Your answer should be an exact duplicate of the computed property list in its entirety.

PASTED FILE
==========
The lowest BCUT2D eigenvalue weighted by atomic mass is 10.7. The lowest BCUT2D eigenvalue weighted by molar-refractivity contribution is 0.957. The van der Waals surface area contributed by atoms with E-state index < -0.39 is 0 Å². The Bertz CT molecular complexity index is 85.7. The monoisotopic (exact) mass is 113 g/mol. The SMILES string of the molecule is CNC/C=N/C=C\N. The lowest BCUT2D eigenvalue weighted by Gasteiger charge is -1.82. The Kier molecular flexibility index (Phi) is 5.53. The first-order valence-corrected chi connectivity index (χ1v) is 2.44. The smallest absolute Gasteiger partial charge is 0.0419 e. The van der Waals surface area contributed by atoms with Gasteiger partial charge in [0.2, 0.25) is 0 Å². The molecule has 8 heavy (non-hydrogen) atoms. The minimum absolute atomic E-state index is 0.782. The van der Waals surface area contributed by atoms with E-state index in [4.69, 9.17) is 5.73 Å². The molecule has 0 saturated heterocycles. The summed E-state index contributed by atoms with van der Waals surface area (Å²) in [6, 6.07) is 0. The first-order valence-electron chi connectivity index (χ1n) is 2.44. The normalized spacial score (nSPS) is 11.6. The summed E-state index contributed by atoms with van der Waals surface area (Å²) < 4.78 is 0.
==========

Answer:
The lowest BCUT2D eigenvalue weighted by atomic mass is 10.7. The lowest BCUT2D eigenvalue weighted by molar-refractivity contribution is 0.957. The van der Waals surface area contributed by atoms with E-state index < -0.39 is 0 Å². The Bertz CT molecular complexity index is 85.7. The monoisotopic (exact) mass is 113 g/mol. The SMILES string of the molecule is CNC/C=N/C=C\N. The lowest BCUT2D eigenvalue weighted by Gasteiger charge is -1.82. The Kier molecular flexibility index (Phi) is 5.53. The first-order valence-corrected chi connectivity index (χ1v) is 2.44. The smallest absolute Gasteiger partial charge is 0.0419 e. The van der Waals surface area contributed by atoms with Gasteiger partial charge in [0.2, 0.25) is 0 Å². The molecule has 8 heavy (non-hydrogen) atoms. The minimum absolute atomic E-state index is 0.782. The van der Waals surface area contributed by atoms with E-state index in [4.69, 9.17) is 5.73 Å². The molecule has 0 saturated heterocycles. The summed E-state index contributed by atoms with van der Waals surface area (Å²) in [6, 6.07) is 0. The first-order valence-electron chi connectivity index (χ1n) is 2.44. The normalized spacial score (nSPS) is 11.6. The summed E-state index contributed by atoms with van der Waals surface area (Å²) < 4.78 is 0.